Amendments to Antigua and Barbuda’s laws need to be collated into single and updated volumes for reference and comparison, so that their evolution and history can be understood and placed into proper context.
That was, in essence, the view of a Member of Parliament – submitted as part of his contribution to debate on the Money Laundering Prevention Amendment Bill 2020 when it was tabled in the House of Representatives last Thursday, May 14th.
The MP for St. Peter and Government backbencher Asot Michael is of the view that, as things now stand, amendments are scattered all over the place and make it difficult to understand what is being changed when bills for the amendment of existing laws are laid in Parliament.
Michael called on Attorney General (AG) Steadroy “Cutie” Benjamin to include copies of the documents and reports that inform these amendments with the drafts of the bills that are circulated to members for their perusal in advance of the Parliamentary process.
“This is the umpteenth amendment to the Money Laundering Prevention Act, and it has become unwieldy … The reason for this bill seems to legislate … the recommendations of the Caribbean Financial Action Task Force (CFATF) and the Mutual Evaluation Report on Antigua and Barbuda from 2018. But, Mr. AG, we as lawmakers in this house, at least give us the respect and the courtesy to have sight of this report, and also to update [us on] the CFATF’s 40 recommendations,” Michael stated.
He explained that he had deduced from the explanatory memorandum of the draft bill “that there are 40 recommendations that the Financial Action Task Force made in 2012. You reference it in the explanatory memorandum. Share it with us, Mr. AG. I’m not picking on you, Sir. I’m just saying get your legal people in the office to do their work. We should not be asked to rely on … quotations from the report. We should have the report.”
Noting that the Bill under consideration contained 33 pages with 27 clauses of amendments, Michael declared: “You cannot – it is impossible – to follow the current law, unless there is a consolidation of all of the amendments. When you want to go to a piece of legislation – not just money laundering – and we’re making all of these amendments; when was the last time the Government of Antigua and Barbuda paid for and commissioned all of those Laws of Antigua and Barbuda to be put in those books there before the mace?”
To a muted reply of “1994” from the Attorney General, Michael responded: “How can we follow – not just us; forget about us in here – how can any lawyer outside of Antigua and Barbuda [who says] ‘send me your Money Laundering Prevention Act, send me your ONDCP Act’, and they have to go back to the ‘80s or ‘90s, then every single amendment (I’m sure we’ve made over 80 or 90 amendments) we need all of the consolidations of these into the law.”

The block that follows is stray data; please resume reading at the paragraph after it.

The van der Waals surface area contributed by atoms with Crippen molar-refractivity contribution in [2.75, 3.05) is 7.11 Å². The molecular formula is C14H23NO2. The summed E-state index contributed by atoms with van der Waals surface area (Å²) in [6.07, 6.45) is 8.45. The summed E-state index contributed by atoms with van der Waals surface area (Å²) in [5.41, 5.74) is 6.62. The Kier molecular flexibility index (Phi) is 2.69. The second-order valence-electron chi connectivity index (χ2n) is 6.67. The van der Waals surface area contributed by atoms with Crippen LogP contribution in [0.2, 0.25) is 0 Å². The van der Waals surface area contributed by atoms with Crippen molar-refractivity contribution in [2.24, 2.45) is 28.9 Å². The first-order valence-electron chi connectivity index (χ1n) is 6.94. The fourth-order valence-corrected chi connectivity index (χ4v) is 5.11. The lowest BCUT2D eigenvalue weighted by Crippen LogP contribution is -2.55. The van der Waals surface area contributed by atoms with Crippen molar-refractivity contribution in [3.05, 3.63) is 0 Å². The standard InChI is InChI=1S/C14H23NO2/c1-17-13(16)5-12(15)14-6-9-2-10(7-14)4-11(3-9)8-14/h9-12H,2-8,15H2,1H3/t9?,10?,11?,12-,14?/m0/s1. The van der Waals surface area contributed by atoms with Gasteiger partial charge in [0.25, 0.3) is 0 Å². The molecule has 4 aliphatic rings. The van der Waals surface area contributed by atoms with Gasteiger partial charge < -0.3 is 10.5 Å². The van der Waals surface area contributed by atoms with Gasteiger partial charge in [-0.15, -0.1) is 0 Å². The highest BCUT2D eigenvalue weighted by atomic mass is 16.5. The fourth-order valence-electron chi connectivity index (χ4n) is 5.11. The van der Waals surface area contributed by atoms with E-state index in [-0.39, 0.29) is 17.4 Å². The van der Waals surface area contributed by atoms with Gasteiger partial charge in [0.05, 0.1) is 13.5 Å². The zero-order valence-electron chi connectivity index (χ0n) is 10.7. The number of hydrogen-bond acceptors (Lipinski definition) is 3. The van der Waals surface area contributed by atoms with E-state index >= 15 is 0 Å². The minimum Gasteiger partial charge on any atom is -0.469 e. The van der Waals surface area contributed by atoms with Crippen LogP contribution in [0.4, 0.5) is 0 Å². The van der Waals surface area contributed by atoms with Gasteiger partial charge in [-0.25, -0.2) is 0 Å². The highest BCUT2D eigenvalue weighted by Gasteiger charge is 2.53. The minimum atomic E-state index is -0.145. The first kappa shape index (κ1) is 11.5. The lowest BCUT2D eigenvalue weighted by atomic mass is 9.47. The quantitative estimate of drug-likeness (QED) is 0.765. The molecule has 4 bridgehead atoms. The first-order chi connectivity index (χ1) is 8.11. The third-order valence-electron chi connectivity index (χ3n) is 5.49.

Michael’s criticisms of the legislative status quo did not appear to evoke any resistance or misgivings from the Attorney General and his other Parliamentary colleagues on the Government side.
The former Cabinet minister stressed that he was only making a suggestion for the Legislative Drafting Department “to consolidate all of the amendments – including this one – and make it available to the lawmakers and to the public as soon as possible. And not just this one, but all of the other amendments like the Labour Code … We must, first of all, when we circulate the amendments, get the legal department to send us the original Bill. How can we follow the amendments? I asked my good friend here today to look at something with the Digital Assets Bill. He can’t follow it [because] we don’t have the original Bill.”
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I wish Antigua would grow some b*lls and truly become an offshore financial banking center. If EU and US are going to blacklist us via the OECD anyways, then we might as well become what they say we are. The world is now looking for a true offshore banking center and I think Antigua could be more rich as a country if it actually just accepted all the money in the world like Switzerland used to do, even if that means we are shut off from the global financial system. In fact, I would say that many people in the world want to bank in a place where the country is shut off to the rest of the world – more secure that way.
The average Antiguan or Barbudan, and their families are not “rich enough” monetarily, to qualify as depositors, in these off-shore banks.
So, where would your suggestions leave…
(a) the locals whose internal banks have to deal with there parent companies from those Nations, that would have “blacklisted” the Nation, as Rogue State?
(b) those Nationals who reside outside, of the Nation; yet, have to conduct businesses with those Parent companies, again, in the Nations which have blacklisted Antigua & Barbuda?
Remittances, and FDI comes to mind…
Asot Michael, MP is smelling the bait on the hook, and it’s driving him up the wall.
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